Isis fights back in Iraq: Raid on Abu Ghraib punctures hopes the jihadist group is in retreat

The first major assault by the jihadists near the capital in months may indicate that far from being cowed by prolonged air strikes and an economic blockade, they are seizing the initiative in trying to deflect an attack by Iraqi forces on Mosul

The first major assault by the jihadists near the capital in months may indicate that far from being cowed by prolonged air strikes and an economic blockade, they are seizing the initiative in trying to deflect an attack by Iraqi forces on Mosul 

Isis suicide bombers and fighters launched a surprise assault on army and police positions in Abu Ghraib on the western outskirts of Baghdad on Sunday in the first major attack by Isis close to the capital for months. Dozens of Isis gunmen driving captured Humvees and pick-ups with machine guns in the back captured a police station and a grain silo that was later set ablaze while three cars packed with explosives blew up close to a military barracks.

Fighting continued into the afternoon around the silo, with 20 Isis gunmen holding out inside and in a cemetery, as the attackers were pushed back by Iraqi security forces. At least 12 government troops were killed and 35 wounded. 

The predominantly Sunni Arab suburb of Abu Ghraib, site of the notorious prison, has often been the scene of fighting because it is halfway between Baghdad and Fallujah, the Sunni city which has been held by Isis and extreme jihadis since January 2014. The attack shows that Isis can still launch sudden raids despite setbacks in Iraq over the past nine months, with the loss of Ramadi, the capital of Anbar province, which it captured in May 2015, as well as Tikrit and Sinjar. 

The attack showed how effective Isis can be when it pursues guerrilla tactics in urban areas where it cannot be immediately targeted by aircraft from the US-led coalition or Iraq. The commander of military operations in western Baghdad, Maj-Gen Saad Harbiya, said on Sunday night that the situation was “under control” and a curfew had been imposed. 

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Isis combined its attack from Fallujah and the large village of Garma with bomb attacks on civilians in Baghdad, which killed 31 people. Two bombs exploded in a mobile-phone market in the overwhelmingly Shia district of Sadr City in west Baghdad. A few days ago two suicide bombers blew themselves up in a mosque in the Shia-majority Shuala district in west Baghdad, killing 15 people. The first bomber blew himself up among worshippers and the second detonated his suicide vest soon afterwards as security forces turned up to deal with the first attack,

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The aftermath of a suicide bombing of a Shia mosque in Baghdad

Though none of these bomb attacks caused casualties on the scale of past atrocities in Baghdad, they have made people in the capital nervous. There were many checkpoints yesterday, particularly in the west of Baghdad, leading to more than usually bad traffic jams in the rest of the city. 

And the bombings showed that Isis can still use suicide bombers in large numbers in vehicles and on foot. In the assault on Abu Ghraib, there were at least four bombers on foot as well as those in cars. It is an Isis tactic to compensate for territorial losses by targeting soft civilian targets. The UN Mission in Iraq says that 849  people were killed in Iraq in January, of whom 299 were civilians killed in Baghdad, a city of about seven million people.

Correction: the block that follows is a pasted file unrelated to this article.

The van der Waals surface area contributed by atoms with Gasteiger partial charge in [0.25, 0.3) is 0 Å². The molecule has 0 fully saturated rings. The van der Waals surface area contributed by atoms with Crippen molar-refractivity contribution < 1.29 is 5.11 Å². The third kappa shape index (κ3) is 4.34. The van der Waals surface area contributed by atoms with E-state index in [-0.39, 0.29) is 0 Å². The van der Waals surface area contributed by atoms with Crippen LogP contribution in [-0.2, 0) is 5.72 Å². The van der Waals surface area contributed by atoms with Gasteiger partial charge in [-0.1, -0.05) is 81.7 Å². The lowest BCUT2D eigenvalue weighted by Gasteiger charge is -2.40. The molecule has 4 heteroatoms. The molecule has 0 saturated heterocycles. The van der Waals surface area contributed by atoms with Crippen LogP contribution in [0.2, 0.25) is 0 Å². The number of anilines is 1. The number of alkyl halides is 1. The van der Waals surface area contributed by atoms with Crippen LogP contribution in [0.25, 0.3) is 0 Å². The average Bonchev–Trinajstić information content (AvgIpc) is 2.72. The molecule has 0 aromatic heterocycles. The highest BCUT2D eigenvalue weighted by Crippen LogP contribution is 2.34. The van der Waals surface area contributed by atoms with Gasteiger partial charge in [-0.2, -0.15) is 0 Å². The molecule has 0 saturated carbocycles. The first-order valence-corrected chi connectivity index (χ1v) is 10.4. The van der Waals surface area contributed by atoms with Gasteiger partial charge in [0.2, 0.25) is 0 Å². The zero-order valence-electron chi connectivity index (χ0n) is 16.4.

Abu Ghraib is only 20 miles from the centre of Baghdad and not far from the international airport. The capture of Mosul in 2014 that cemented the rise of Isis came a year after a sophisticated attack on Abu Ghraib prison that freed between 500 and 1,000 extreme jihadi prisoners. It would be a mistake to read too much into a single raid, but the fact the latest attack took place at all may puncture a mood of growing confidence in Baghdad that Isis is beginning to implode under the impact of bombardment from the air and a tightening economic blockade. 

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The Iraqi security forces have only a limited number of combat troops, which depend for their firepower on the US-led coalition. Although this enabled them to retake Ramadi, some 80 per cent of the buildings in this Sunni Arab city were hit. The UN reported that, going by satellite pictures, some 3,200 buildings in the city centre were damaged, including 1,165 totally destroyed. There are still some Isis fighters in outlying parts of Ramadi and in nearby villages.

There has been growing speculation in Iraq about an attempt to recapture Mosul later this year. One Iraqi army division moved north to take up positions at Makhmour, east of Mosul, last week. It is possible that the Isis attack on Abu Ghraib is intended to keep its opponents from concentrating their forces in the north in preparation for an attack on Mosul. In the past a large proportion of the Iraqi army has been kept out of the fighting because it was needed to hold Baghdad. 

The anti-Isis forces in Iraq are weakened by being divided between the regular security forces and al-Hashd al-Shaabi (Popular Mobilisation Forces), the powerful paramilitary movement that was created after the fall of Mosul 18 months ago. In theory the government, under pressure from the US, does not want to use the Hashd in combat on the grounds that it is sectarian and influenced by Iran.  

Isis is under heavy military pressure in Iraq and Syria and is feeling the effect of prolonged bombing by the US-led coalition and the Russians. It has a very long front line to defend, but the Abu Ghraib attack yesterday shows that it can still gather enough forces to try to win a local success.

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